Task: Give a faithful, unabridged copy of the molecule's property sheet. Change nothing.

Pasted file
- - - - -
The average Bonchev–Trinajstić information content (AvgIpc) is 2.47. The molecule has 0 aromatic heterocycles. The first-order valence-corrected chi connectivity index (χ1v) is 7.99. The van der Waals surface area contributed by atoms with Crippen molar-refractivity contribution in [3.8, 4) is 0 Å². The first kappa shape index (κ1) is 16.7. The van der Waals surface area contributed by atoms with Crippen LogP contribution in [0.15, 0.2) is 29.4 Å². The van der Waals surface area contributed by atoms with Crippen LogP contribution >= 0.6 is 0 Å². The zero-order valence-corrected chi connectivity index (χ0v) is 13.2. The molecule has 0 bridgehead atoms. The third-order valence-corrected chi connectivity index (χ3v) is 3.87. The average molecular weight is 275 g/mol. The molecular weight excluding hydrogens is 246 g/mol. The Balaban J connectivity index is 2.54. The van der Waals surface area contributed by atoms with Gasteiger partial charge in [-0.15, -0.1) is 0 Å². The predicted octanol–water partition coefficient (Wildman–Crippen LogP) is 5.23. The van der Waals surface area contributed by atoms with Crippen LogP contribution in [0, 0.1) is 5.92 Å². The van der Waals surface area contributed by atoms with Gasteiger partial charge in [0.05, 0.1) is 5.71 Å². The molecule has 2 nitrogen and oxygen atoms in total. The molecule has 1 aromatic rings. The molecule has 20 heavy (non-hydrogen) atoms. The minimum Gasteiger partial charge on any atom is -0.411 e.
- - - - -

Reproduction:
The average Bonchev–Trinajstić information content (AvgIpc) is 2.47. The molecule has 0 aromatic heterocycles. The first-order valence-corrected chi connectivity index (χ1v) is 7.99. The van der Waals surface area contributed by atoms with Crippen molar-refractivity contribution in [3.8, 4) is 0 Å². The first kappa shape index (κ1) is 16.7. The van der Waals surface area contributed by atoms with Crippen LogP contribution in [0.15, 0.2) is 29.4 Å². The van der Waals surface area contributed by atoms with Crippen LogP contribution >= 0.6 is 0 Å². The zero-order valence-corrected chi connectivity index (χ0v) is 13.2. The molecule has 0 bridgehead atoms. The third-order valence-corrected chi connectivity index (χ3v) is 3.87. The average molecular weight is 275 g/mol. The molecular weight excluding hydrogens is 246 g/mol. The Balaban J connectivity index is 2.54. The van der Waals surface area contributed by atoms with Gasteiger partial charge in [-0.15, -0.1) is 0 Å². The predicted octanol–water partition coefficient (Wildman–Crippen LogP) is 5.23. The van der Waals surface area contributed by atoms with Crippen LogP contribution in [0, 0.1) is 5.92 Å². The van der Waals surface area contributed by atoms with Gasteiger partial charge in [0.05, 0.1) is 5.71 Å². The molecule has 2 nitrogen and oxygen atoms in total. The molecule has 1 aromatic rings. The molecule has 20 heavy (non-hydrogen) atoms. The minimum Gasteiger partial charge on any atom is -0.411 e.